Geoff has led by example.  As I said on our district Opening Day this past September:

If I screw this up, it is on me – Geoff is leaving our district as a place of high repute, a reputation for class and excellence – a place where when we have a choice between easy or right, we pick right.

Geoff  realized his role was to lead learning, and to do that he surrounded himself with the brightest people he could find.  While others might be intimidated by a strong supporting cast, he saw it as a sign of strength.  Geoff always focused on making decisions that were not in his best interest, but in the district’s interest.  West Vancouver public schools exist in an extremely competitive marketplace along with some very fine private institutions; Geoff recognized the importance of keeping the face of a strong public education system in the forefront of the community.  He also realized, while we work for individual Boards, we have a responsibility to the larger collective in this province and, to this end, Geoff included a stint as BCSSA President.  In all his work, his “Good to Great” commitment was ever-present.

So, it has been a long road.  For Geoff, 38 years of commitment to public education — to improving the life opportunities for all students.  For me, a transition that has lasted longer than some of my jobs (I’ve had a one-year stint as an elementary principal).  Geoff, leaves the West Vancouver School District as the highest-performing school district in B.C., and hands the superintendency over to me with my commitment that we will strive to become even better.

Thank you, Geoff – you have been a good mentor and a better friend.

The students, staff and community in West Vancouver, have been lucky as well.

Best Wishes.

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The question most often asked in education is “where are we going?”  It should be such a simple question – but the answer is actually very complex. One challenge is, when you try to do everything, you may end up doing nothing well. And then, when you select a few areas on which to focus, people may feel they are being excluded.

In West Vancouver, I have presented on four major areas of professional focus. While we will always have content, and need to be well-versed in changes and updates, we are focusing less on the “what” and more on the “how” and “why”.   With that in mind, here are our four, big boxes for professional learning which the district guides and supports:

Strong assessment practices:

At its core, our work around assessment is similar to that in almost all jurisdictions — a focus on formative assessment.  We are now in our fourth year of supporting teachers around Understanding by Design (UbD).  I have described this as one of the least-sexy professional development activities we do.  It is hard work, time-consuming and for those who commit to it, a fundamental change in practice.  We are lucky to have our own UbD guru, Sue Elliot, to lead these sessions.  Beyond UbD, our work in assessment is largely teacher and school-based.  The Network of Performance Based Schools has been an encouragement for assessment projects, for many of our teachers — notably, a group of teachers from Rockridge Secondary, who have had their work highlighted around the province, and have also taken their presentation to China.  Assessment is also the core of collaborative time at our schools, including some excellent work at West Vancouver Secondary.  Of the four boxes, assessment is likely the one we have spent the most time in over the last three years.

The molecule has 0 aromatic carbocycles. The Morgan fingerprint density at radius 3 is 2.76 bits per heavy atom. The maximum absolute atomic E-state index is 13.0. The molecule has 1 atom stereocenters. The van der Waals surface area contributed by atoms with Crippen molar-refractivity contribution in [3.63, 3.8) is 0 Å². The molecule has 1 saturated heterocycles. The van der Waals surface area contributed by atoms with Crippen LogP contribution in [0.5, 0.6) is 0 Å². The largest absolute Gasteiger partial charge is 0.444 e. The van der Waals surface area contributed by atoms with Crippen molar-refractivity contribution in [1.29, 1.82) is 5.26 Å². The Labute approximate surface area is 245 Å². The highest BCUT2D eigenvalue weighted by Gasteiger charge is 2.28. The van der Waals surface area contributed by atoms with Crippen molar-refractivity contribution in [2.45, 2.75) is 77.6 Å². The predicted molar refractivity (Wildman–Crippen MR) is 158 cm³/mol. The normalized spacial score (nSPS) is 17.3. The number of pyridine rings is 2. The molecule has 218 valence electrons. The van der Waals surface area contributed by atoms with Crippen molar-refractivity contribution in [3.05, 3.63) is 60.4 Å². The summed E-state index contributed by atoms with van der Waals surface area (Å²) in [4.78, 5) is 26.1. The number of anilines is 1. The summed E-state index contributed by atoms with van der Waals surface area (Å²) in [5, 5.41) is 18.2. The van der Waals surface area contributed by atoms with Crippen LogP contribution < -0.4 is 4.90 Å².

Instructional expertise:

If assessment is the box we have spent the most time in over the last three years, instructional expertise is the area where our time commitment has diminished.  Particularly, when it comes to issues of classroom management, this is an area that can really help.  As we have focussed on backward’s design (for very good reasons) for our lessons and units, we have placed a lesser emphasis on professional development around instruction.  Throughout B.C. you can hear comments like, “We have already done Barrie Bennett.”  We know there are some strategies which work better than others, and we need to come back to them.  Robert Marzano has a great list (here) covering high-yield strategies.

Child development expertise:

This is an area of focus that likely would not have made the list only three or four years ago.  With the implementation of Full Day Kindergarten and StrongStart Centres, there is a clear policy move in this area. There is also mounting research about the key role the early years play in setting up children for the rest of their life.  We have become versed in the Early Development Instrument (EDI) and are working with our local preschools in new ways we would never have considered five years ago.  This spring we will welcome Dr. Fraser Mustard to West Vancouver for a Community Forum focussed in this area.

21st century learning

I don’t love the title — it feels dated and cliché.  From a district perspective, this is largely connected to digital literacy supporting teachers with the skills to have students create blogs, wikis, discussion boards and other spaces that promote skills like critical thinking, collaboration and creativity (see here for a full list of “the 8 Cs”).